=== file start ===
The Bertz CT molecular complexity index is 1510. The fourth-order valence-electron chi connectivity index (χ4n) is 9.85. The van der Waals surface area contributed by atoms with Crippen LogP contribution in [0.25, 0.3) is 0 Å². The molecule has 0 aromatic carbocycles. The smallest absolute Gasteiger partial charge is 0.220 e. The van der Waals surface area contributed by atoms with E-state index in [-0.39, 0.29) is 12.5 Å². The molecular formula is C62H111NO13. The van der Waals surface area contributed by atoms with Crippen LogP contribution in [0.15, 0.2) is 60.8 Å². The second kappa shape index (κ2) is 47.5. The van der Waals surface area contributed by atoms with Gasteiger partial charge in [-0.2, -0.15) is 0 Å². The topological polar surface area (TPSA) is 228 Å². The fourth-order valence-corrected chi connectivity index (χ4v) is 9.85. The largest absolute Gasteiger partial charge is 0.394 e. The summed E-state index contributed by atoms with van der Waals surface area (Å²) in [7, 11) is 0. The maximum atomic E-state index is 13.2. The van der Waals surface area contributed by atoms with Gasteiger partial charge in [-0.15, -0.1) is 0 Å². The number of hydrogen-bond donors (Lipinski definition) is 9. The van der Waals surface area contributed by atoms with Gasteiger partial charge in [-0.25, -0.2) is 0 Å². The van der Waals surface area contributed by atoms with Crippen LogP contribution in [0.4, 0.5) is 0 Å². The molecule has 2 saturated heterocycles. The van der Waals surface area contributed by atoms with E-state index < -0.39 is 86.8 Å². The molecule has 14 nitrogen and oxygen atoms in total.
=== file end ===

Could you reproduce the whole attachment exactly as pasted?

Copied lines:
The Bertz CT molecular complexity index is 1510. The fourth-order valence-electron chi connectivity index (χ4n) is 9.85. The van der Waals surface area contributed by atoms with Crippen LogP contribution in [0.25, 0.3) is 0 Å². The molecule has 0 aromatic carbocycles. The smallest absolute Gasteiger partial charge is 0.220 e. The van der Waals surface area contributed by atoms with E-state index in [-0.39, 0.29) is 12.5 Å². The molecular formula is C62H111NO13. The van der Waals surface area contributed by atoms with Crippen LogP contribution in [0.15, 0.2) is 60.8 Å². The second kappa shape index (κ2) is 47.5. The van der Waals surface area contributed by atoms with Gasteiger partial charge in [-0.2, -0.15) is 0 Å². The topological polar surface area (TPSA) is 228 Å². The fourth-order valence-corrected chi connectivity index (χ4v) is 9.85. The largest absolute Gasteiger partial charge is 0.394 e. The summed E-state index contributed by atoms with van der Waals surface area (Å²) in [7, 11) is 0. The maximum atomic E-state index is 13.2. The van der Waals surface area contributed by atoms with Gasteiger partial charge in [-0.15, -0.1) is 0 Å². The number of hydrogen-bond donors (Lipinski definition) is 9. The van der Waals surface area contributed by atoms with Gasteiger partial charge in [-0.25, -0.2) is 0 Å². The van der Waals surface area contributed by atoms with Crippen LogP contribution in [0.4, 0.5) is 0 Å². The molecule has 2 saturated heterocycles. The van der Waals surface area contributed by atoms with E-state index < -0.39 is 86.8 Å². The molecule has 14 nitrogen and oxygen atoms in total.